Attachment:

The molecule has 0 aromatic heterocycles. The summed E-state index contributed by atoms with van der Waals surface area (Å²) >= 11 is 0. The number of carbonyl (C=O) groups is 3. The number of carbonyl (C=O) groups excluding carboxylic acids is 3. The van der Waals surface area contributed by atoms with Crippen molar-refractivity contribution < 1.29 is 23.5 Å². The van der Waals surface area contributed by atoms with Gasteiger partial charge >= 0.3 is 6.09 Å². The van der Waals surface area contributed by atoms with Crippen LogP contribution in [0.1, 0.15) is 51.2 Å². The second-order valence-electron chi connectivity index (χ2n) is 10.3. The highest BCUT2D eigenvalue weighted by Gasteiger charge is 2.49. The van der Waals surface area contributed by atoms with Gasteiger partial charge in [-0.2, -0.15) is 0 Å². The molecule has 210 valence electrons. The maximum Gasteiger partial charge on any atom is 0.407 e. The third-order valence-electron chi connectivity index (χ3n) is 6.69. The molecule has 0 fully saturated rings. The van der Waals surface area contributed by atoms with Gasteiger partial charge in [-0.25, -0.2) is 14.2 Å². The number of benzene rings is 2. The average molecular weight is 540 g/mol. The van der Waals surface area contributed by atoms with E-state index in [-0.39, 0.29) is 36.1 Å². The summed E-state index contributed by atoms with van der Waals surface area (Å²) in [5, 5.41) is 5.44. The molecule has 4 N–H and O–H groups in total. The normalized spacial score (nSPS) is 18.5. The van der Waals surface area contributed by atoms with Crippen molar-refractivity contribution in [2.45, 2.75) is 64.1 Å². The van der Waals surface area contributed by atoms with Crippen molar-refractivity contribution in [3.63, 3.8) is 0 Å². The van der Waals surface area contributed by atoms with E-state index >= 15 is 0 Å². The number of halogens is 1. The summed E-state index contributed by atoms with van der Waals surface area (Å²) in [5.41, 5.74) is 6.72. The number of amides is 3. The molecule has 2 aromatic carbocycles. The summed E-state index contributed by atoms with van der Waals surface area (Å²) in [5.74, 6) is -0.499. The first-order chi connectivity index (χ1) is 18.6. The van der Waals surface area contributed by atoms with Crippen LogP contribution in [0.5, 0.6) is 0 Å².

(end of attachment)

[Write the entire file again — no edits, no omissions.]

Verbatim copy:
The molecule has 0 aromatic heterocycles. The summed E-state index contributed by atoms with van der Waals surface area (Å²) >= 11 is 0. The number of carbonyl (C=O) groups is 3. The number of carbonyl (C=O) groups excluding carboxylic acids is 3. The van der Waals surface area contributed by atoms with Crippen molar-refractivity contribution < 1.29 is 23.5 Å². The van der Waals surface area contributed by atoms with Gasteiger partial charge >= 0.3 is 6.09 Å². The van der Waals surface area contributed by atoms with Crippen LogP contribution in [0.1, 0.15) is 51.2 Å². The second-order valence-electron chi connectivity index (χ2n) is 10.3. The highest BCUT2D eigenvalue weighted by Gasteiger charge is 2.49. The van der Waals surface area contributed by atoms with Gasteiger partial charge in [-0.2, -0.15) is 0 Å². The molecule has 210 valence electrons. The maximum Gasteiger partial charge on any atom is 0.407 e. The third-order valence-electron chi connectivity index (χ3n) is 6.69. The molecule has 0 fully saturated rings. The van der Waals surface area contributed by atoms with Gasteiger partial charge in [-0.25, -0.2) is 14.2 Å². The number of benzene rings is 2. The average molecular weight is 540 g/mol. The van der Waals surface area contributed by atoms with E-state index in [-0.39, 0.29) is 36.1 Å². The summed E-state index contributed by atoms with van der Waals surface area (Å²) in [5, 5.41) is 5.44. The molecule has 4 N–H and O–H groups in total. The normalized spacial score (nSPS) is 18.5. The van der Waals surface area contributed by atoms with Crippen molar-refractivity contribution in [2.45, 2.75) is 64.1 Å². The van der Waals surface area contributed by atoms with Crippen molar-refractivity contribution in [3.63, 3.8) is 0 Å². The van der Waals surface area contributed by atoms with E-state index >= 15 is 0 Å². The number of halogens is 1. The summed E-state index contributed by atoms with van der Waals surface area (Å²) in [5.41, 5.74) is 6.72. The number of amides is 3. The molecule has 2 aromatic carbocycles. The summed E-state index contributed by atoms with van der Waals surface area (Å²) in [5.74, 6) is -0.499. The first-order chi connectivity index (χ1) is 18.6. The van der Waals surface area contributed by atoms with Crippen LogP contribution in [0.5, 0.6) is 0 Å².